Now don’t get me wrong. I am not saying that the friends are being in any way evil or wicked.
    They are truly sincere in believing they are “helping” Job.
    They do have a zeal for the Lord and knowledge of His ways.

    The problem is that they are accusing without being an actual witness to any crime of Job.












    Are you about protecting truth, or protecting feelings?

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    Quote Originally Posted by Tambora View Post
    The problem is that they are accusing without being an actual witness to any crime of Job.
    Typical of those who accuse.

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    The Good & the Bad in Eliphaz's Words:
    (Job Chapter 5):

    The Bad:

    One thing is for sure, Eliphaz was not telling the whole story about God and man. Yes, man lives in a house of clay that turns to dust and man's life can be snuffed out like swatting a moth or pulling down a tent. But man is also made in the image of God and the God who made him is a God of grace and mercy as well as a God of justice.

    Eliphaz's second argument is based upon his own personal observations of life (Job 5:1-7). He has seen sinners prosper and take root, only to be destroyed and lose everything. This was a not-so-subtle description of Job's situation. It must have hurt Job deeply to hear that it was his sin that killed his children.

    In fact, Eliphaz's observations about life was one of the popular theologies of that day; For it was the thought that if a person suffered, it was because they had some type of sin within their lives. A person should not suffer if they are not innocent. That theology was present in Jesus day as it is in our day. The reason it hangs on is because in some cases it is true. Some people do suffer because of what they have done. “You reap what you sow.” – is scriptural. However, there are cases when innocent people suffer also. The crucifixion of Jesus is such a case and the story of Job is too.

    So Eliphaz reasoned, "Trouble doesn't grow out of the ground, like weeds; It's a part of man's birth, because man was born a sinner" (Job 5:6-7). If Job is in trouble concludes Eliphaz, he caused it himself because he sinned against God. Therefore, Job must repent of his sins and ask God's forgiveness.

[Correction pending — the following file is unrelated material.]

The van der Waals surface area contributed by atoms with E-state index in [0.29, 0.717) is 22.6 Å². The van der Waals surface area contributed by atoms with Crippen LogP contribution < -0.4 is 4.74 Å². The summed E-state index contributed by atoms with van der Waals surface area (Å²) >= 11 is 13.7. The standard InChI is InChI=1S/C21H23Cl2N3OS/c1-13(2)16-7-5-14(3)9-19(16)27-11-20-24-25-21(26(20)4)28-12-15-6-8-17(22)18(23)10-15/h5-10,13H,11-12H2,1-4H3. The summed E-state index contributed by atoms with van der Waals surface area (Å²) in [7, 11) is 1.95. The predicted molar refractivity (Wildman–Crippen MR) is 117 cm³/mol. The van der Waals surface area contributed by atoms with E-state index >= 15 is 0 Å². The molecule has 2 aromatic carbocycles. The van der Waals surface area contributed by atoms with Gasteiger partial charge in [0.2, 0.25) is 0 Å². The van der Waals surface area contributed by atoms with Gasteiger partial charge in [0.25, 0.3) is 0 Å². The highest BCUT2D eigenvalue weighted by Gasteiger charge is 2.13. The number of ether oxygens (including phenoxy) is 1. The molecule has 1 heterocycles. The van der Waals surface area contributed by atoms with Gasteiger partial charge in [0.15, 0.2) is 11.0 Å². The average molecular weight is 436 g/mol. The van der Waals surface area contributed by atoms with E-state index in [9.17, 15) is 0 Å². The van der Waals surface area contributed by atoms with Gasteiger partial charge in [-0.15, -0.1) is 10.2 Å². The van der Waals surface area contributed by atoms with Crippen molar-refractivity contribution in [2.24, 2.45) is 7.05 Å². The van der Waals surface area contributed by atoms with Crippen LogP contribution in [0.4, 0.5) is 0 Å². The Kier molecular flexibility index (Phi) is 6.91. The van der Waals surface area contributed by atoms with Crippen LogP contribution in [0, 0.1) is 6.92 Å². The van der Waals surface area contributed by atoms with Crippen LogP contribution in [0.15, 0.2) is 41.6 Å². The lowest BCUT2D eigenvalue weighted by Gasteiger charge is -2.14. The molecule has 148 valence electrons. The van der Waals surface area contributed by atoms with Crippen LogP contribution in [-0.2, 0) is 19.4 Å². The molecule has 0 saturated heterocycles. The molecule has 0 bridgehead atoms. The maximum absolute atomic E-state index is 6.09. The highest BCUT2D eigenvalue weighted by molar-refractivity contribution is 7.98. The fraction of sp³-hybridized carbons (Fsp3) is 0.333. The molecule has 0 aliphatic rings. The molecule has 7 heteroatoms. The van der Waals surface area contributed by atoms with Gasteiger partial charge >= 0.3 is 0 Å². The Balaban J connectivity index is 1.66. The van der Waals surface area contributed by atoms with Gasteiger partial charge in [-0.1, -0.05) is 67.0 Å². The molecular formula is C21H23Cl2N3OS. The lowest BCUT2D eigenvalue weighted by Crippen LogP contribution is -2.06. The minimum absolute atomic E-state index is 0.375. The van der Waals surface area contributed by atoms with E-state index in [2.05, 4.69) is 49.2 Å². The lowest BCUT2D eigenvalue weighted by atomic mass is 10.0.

But in Psalm 73, Asaph takes a wholly different view. He concludes that God allows the wicked to prosper in this life because it is the only "heaven" they will ever know. God will adjust things in the next life and see to it that His people are rewarded and the wicked are punished.

    However, the problem with arguing from observation or an unbiblical form of theology is that our observations and or personal theologies can be severely limited. Furthermore, we cannot see into the human heart as God can, and determine who is righteous in his sight. Some sinners suffer judgment almost immediately, while others spend their lives in prosperity and then they die in peace (Ecclesiastes 8:10-14).

    The Good:

    Although Eliphaz's words to Job are back handed, Eliphaz sincerely believes he is helping Job. So if we look deeper beyond his accusations, there is another side of Eliphaz's words that do in fact provide assurance, too (Job 5:17-27). For Eliphaz tells us that there are blessings or benefits in following God.

    In fact, here is a list from Eliphaz in the...

    Blessings within Following the LORD:

    1. You will be safe from slander.
    2. You will not be afraid when destruction comes.
    3. You will laugh at famine.
    4. You will not be afraid of wild animals.
    5. You will be established like the rocks.
    6. Animals will be at peace with you.
    7. Your home will be in order and secure.
    8. You will have many children.
    9. You will live to a ripe old age.
    10. He makes whole.

    Truly to follow God is a blessing. Even if we do not receive all the things that Eliphaz speaks of, God has already provided the best gift of all for everyone to receive (if they want it).

    A gift that is "Eternal Life."
    (John 3:16) (2 Corinthians 9:15)

    Anything more is truly a blessing. Job said it himself: Naked I came from my mother’s womb, naked I’ll return to the womb of the earth. The LORD gives, and the LORD takes away. Blessed be the name of the LORD. (Job 1:21 - MSG, HCSB, KJV); Bless the LORD because everything good in this life is a blessing. For the same God who wounds will also heal (Deuteronomy 32:39) (Hosea 6:1-2).

    Psalm 103:1-2 - "Bless the LORD, O my soul: and all that is within me, bless his holy name. Bless the LORD, O my soul, and forget not all his benefits"




    This post was strategically compiled together with a bit of work from the following sources below:

    Warren W. Wiersbe's Bible Commentary:
    http://www.amazon.com/Wiersbe-Bible-.../dp/0781445418

    Sermon Central:
    http://www.sermoncentral.com/sermons...126.asp?Page=1
    Last edited by Jason0047; January 27th, 2013 at 06:00 PM.

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    Oh, and if anyone is interested, Psalm 103:1-2 is the two middle verses within the King James Bible.